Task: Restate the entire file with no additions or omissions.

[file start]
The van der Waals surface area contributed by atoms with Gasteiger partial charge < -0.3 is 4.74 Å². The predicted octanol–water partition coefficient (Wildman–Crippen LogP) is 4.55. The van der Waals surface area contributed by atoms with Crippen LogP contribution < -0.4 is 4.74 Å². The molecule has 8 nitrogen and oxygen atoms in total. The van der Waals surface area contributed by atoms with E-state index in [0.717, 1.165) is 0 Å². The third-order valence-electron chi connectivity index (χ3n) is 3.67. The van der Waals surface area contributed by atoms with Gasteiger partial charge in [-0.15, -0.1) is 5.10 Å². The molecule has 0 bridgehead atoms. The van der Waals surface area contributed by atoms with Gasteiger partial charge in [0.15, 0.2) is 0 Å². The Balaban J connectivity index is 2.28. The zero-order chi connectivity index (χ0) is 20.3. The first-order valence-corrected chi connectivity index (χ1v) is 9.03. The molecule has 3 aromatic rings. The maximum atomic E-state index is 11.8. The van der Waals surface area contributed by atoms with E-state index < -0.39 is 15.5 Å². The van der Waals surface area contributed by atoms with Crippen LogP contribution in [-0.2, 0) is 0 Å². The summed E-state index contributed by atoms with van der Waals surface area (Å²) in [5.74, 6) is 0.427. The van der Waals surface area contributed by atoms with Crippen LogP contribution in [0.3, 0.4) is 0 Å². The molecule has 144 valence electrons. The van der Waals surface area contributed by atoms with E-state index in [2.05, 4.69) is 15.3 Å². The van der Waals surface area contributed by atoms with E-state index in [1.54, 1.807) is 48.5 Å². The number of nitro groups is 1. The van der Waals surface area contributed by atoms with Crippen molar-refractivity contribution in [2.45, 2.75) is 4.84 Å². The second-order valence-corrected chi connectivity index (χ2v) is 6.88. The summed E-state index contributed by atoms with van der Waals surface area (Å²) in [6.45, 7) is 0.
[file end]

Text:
The van der Waals surface area contributed by atoms with Gasteiger partial charge < -0.3 is 4.74 Å². The predicted octanol–water partition coefficient (Wildman–Crippen LogP) is 4.55. The van der Waals surface area contributed by atoms with Crippen LogP contribution < -0.4 is 4.74 Å². The molecule has 8 nitrogen and oxygen atoms in total. The van der Waals surface area contributed by atoms with E-state index in [0.717, 1.165) is 0 Å². The third-order valence-electron chi connectivity index (χ3n) is 3.67. The van der Waals surface area contributed by atoms with Gasteiger partial charge in [-0.15, -0.1) is 5.10 Å². The molecule has 0 bridgehead atoms. The van der Waals surface area contributed by atoms with Gasteiger partial charge in [0.15, 0.2) is 0 Å². The Balaban J connectivity index is 2.28. The zero-order chi connectivity index (χ0) is 20.3. The first-order valence-corrected chi connectivity index (χ1v) is 9.03. The molecule has 3 aromatic rings. The maximum atomic E-state index is 11.8. The van der Waals surface area contributed by atoms with E-state index < -0.39 is 15.5 Å². The van der Waals surface area contributed by atoms with Crippen LogP contribution in [-0.2, 0) is 0 Å². The summed E-state index contributed by atoms with van der Waals surface area (Å²) in [5.74, 6) is 0.427. The van der Waals surface area contributed by atoms with Crippen LogP contribution in [0.3, 0.4) is 0 Å². The molecule has 144 valence electrons. The van der Waals surface area contributed by atoms with E-state index in [2.05, 4.69) is 15.3 Å². The van der Waals surface area contributed by atoms with E-state index in [1.54, 1.807) is 48.5 Å². The number of nitro groups is 1. The van der Waals surface area contributed by atoms with Crippen molar-refractivity contribution in [2.45, 2.75) is 4.84 Å². The second-order valence-corrected chi connectivity index (χ2v) is 6.88. The summed E-state index contributed by atoms with van der Waals surface area (Å²) in [6.45, 7) is 0.